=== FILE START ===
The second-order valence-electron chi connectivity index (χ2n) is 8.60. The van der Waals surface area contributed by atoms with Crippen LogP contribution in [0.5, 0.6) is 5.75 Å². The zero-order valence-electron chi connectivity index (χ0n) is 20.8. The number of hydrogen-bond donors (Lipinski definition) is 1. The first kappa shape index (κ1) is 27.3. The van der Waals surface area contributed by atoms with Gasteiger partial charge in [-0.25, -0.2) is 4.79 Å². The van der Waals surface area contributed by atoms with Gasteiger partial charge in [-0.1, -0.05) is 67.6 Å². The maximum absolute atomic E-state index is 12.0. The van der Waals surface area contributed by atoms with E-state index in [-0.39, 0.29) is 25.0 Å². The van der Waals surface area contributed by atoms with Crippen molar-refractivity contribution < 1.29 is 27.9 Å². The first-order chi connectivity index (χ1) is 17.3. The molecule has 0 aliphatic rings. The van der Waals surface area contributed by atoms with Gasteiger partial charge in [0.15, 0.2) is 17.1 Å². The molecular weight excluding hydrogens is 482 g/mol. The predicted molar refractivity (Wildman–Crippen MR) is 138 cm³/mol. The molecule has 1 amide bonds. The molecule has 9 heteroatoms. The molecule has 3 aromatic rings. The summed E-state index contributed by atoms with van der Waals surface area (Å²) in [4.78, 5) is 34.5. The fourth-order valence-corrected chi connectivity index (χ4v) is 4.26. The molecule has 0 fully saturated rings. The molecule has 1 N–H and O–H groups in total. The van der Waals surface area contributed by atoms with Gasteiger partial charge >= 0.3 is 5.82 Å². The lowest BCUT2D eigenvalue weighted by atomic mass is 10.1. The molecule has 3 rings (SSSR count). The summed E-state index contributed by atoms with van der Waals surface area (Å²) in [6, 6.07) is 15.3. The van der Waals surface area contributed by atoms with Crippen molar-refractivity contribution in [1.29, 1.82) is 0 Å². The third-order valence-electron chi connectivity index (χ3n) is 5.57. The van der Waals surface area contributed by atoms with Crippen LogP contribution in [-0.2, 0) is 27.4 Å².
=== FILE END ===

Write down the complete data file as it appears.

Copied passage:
The second-order valence-electron chi connectivity index (χ2n) is 8.60. The van der Waals surface area contributed by atoms with Crippen LogP contribution in [0.5, 0.6) is 5.75 Å². The zero-order valence-electron chi connectivity index (χ0n) is 20.8. The number of hydrogen-bond donors (Lipinski definition) is 1. The first kappa shape index (κ1) is 27.3. The van der Waals surface area contributed by atoms with Gasteiger partial charge in [-0.25, -0.2) is 4.79 Å². The van der Waals surface area contributed by atoms with Gasteiger partial charge in [-0.1, -0.05) is 67.6 Å². The maximum absolute atomic E-state index is 12.0. The van der Waals surface area contributed by atoms with E-state index in [-0.39, 0.29) is 25.0 Å². The van der Waals surface area contributed by atoms with Crippen molar-refractivity contribution < 1.29 is 27.9 Å². The first-order chi connectivity index (χ1) is 17.3. The molecule has 0 aliphatic rings. The van der Waals surface area contributed by atoms with Gasteiger partial charge in [0.15, 0.2) is 17.1 Å². The molecular weight excluding hydrogens is 482 g/mol. The predicted molar refractivity (Wildman–Crippen MR) is 138 cm³/mol. The molecule has 1 amide bonds. The molecule has 9 heteroatoms. The molecule has 3 aromatic rings. The summed E-state index contributed by atoms with van der Waals surface area (Å²) in [4.78, 5) is 34.5. The fourth-order valence-corrected chi connectivity index (χ4v) is 4.26. The molecule has 0 fully saturated rings. The molecule has 1 N–H and O–H groups in total. The van der Waals surface area contributed by atoms with Gasteiger partial charge >= 0.3 is 5.82 Å². The lowest BCUT2D eigenvalue weighted by atomic mass is 10.1. The molecule has 3 rings (SSSR count). The summed E-state index contributed by atoms with van der Waals surface area (Å²) in [6, 6.07) is 15.3. The van der Waals surface area contributed by atoms with Crippen molar-refractivity contribution in [1.29, 1.82) is 0 Å². The third-order valence-electron chi connectivity index (χ3n) is 5.57. The van der Waals surface area contributed by atoms with Crippen LogP contribution in [-0.2, 0) is 27.4 Å².